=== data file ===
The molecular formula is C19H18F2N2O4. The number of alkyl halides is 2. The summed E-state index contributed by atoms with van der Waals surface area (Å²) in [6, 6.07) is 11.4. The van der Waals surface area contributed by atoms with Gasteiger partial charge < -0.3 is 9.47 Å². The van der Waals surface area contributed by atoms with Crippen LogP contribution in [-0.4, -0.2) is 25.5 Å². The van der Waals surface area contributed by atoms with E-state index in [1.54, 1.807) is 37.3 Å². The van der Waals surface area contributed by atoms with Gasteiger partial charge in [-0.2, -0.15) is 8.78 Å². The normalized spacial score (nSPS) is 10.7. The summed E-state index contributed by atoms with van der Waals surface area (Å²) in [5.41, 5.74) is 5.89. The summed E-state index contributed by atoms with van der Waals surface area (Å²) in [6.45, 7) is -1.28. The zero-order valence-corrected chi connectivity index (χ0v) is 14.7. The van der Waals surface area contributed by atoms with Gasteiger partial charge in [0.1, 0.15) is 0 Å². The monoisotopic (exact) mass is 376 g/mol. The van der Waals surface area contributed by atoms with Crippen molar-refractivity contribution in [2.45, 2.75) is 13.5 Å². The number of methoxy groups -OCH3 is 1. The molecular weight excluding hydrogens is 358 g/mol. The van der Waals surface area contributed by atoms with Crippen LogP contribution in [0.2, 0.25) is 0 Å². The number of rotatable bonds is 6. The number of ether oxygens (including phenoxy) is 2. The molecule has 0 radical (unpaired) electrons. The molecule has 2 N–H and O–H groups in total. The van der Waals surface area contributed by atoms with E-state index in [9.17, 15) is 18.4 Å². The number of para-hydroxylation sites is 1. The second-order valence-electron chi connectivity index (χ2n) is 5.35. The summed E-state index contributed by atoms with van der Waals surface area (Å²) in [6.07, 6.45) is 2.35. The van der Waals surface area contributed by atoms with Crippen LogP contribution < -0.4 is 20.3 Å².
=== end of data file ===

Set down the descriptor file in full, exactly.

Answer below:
The molecular formula is C19H18F2N2O4. The number of alkyl halides is 2. The summed E-state index contributed by atoms with van der Waals surface area (Å²) in [6, 6.07) is 11.4. The van der Waals surface area contributed by atoms with Gasteiger partial charge < -0.3 is 9.47 Å². The van der Waals surface area contributed by atoms with Crippen LogP contribution in [-0.4, -0.2) is 25.5 Å². The van der Waals surface area contributed by atoms with E-state index in [1.54, 1.807) is 37.3 Å². The van der Waals surface area contributed by atoms with Gasteiger partial charge in [-0.2, -0.15) is 8.78 Å². The normalized spacial score (nSPS) is 10.7. The summed E-state index contributed by atoms with van der Waals surface area (Å²) in [5.41, 5.74) is 5.89. The summed E-state index contributed by atoms with van der Waals surface area (Å²) in [6.45, 7) is -1.28. The zero-order valence-corrected chi connectivity index (χ0v) is 14.7. The van der Waals surface area contributed by atoms with Gasteiger partial charge in [0.1, 0.15) is 0 Å². The monoisotopic (exact) mass is 376 g/mol. The van der Waals surface area contributed by atoms with Crippen molar-refractivity contribution in [2.45, 2.75) is 13.5 Å². The number of methoxy groups -OCH3 is 1. The molecular weight excluding hydrogens is 358 g/mol. The van der Waals surface area contributed by atoms with Crippen LogP contribution in [0.2, 0.25) is 0 Å². The number of rotatable bonds is 6. The number of ether oxygens (including phenoxy) is 2. The molecule has 0 radical (unpaired) electrons. The molecule has 2 N–H and O–H groups in total. The van der Waals surface area contributed by atoms with E-state index in [9.17, 15) is 18.4 Å². The number of para-hydroxylation sites is 1. The second-order valence-electron chi connectivity index (χ2n) is 5.35. The summed E-state index contributed by atoms with van der Waals surface area (Å²) in [6.07, 6.45) is 2.35. The van der Waals surface area contributed by atoms with Crippen LogP contribution < -0.4 is 20.3 Å².